NOTE: Hover over the bold words for definitions or see the Glossary.
Isaac Lea described this species in 1834. The shell is elongate with a well-rounded anterior end
and a slightly narrower and blunter posterior end
. The periostracum
is golden brown to yellowish-green with green rays over most of the surface. The ventral margin
of the shell is relatively straight in young animals but tends to become concave with age. The posterior slope has a corrugated appearance. There are two chunky pseudocardinal teeth
in the left valve
and one in the right. Two slightly curved lateral teeth
are found in the left valve and one in the right. Nacre
color is variable, ranging from bluish to dirty white. (Parmalee and Bogan 1998).
This species is endemic
to the Cumberland and Tennessee river drainages and is no longer found within North Carolina.
Historical Distribution by County: Tennessee River Basin: Buncombe Co. (French Broad River)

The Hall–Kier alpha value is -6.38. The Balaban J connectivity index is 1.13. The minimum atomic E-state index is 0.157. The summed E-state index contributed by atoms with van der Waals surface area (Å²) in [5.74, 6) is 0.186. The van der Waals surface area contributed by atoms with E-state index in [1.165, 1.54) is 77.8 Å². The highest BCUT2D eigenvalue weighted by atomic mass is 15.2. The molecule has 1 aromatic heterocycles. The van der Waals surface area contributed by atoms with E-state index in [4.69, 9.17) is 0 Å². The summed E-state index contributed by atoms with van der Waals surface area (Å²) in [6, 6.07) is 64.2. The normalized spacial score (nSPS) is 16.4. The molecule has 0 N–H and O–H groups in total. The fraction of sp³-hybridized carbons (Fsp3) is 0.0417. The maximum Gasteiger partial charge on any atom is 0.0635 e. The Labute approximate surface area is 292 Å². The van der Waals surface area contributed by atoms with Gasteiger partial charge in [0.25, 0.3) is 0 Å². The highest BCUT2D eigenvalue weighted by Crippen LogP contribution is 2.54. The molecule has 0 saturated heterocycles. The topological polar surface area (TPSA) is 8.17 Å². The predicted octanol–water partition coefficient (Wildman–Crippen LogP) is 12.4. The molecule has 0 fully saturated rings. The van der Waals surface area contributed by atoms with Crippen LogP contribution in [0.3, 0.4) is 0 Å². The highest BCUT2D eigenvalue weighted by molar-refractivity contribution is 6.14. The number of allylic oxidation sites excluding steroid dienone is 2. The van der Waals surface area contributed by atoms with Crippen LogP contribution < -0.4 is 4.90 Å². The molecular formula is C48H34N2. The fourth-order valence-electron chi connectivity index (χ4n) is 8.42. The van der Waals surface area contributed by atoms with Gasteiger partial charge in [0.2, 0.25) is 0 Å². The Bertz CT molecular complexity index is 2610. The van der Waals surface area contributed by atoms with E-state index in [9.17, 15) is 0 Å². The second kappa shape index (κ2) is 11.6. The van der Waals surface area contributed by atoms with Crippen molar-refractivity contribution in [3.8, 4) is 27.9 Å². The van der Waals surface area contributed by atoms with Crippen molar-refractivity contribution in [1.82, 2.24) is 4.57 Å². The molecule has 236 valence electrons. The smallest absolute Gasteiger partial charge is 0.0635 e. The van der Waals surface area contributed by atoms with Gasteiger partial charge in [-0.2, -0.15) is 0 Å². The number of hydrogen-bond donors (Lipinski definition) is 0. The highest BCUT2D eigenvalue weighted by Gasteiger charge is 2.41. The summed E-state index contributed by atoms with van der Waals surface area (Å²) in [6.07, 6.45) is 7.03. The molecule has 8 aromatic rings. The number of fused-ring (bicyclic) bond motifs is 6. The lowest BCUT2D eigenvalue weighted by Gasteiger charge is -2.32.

Typically found in small streams (Wilson and Clark 1914, Ortmann 1918, 1924, 1925 from Parmalee and Bogan 1998) with substrates "of sand and gravel, often living in cracks in the bedrock or under flat rocks (Parmalee and Bogan 1998)."
The Cumberland moccasinshell is a long-term brooder (Ortmann 1921 as reported in Parmalee and Bogan 1998). Parmalee and Bogan note that several darters have been identified as fish hosts including fantail darter, redline darter (Zale and Neves 1982), warmouth (Stern and Felder 1978), rainbow darter and striped darter (Luo 1993).
General Life History For Mussels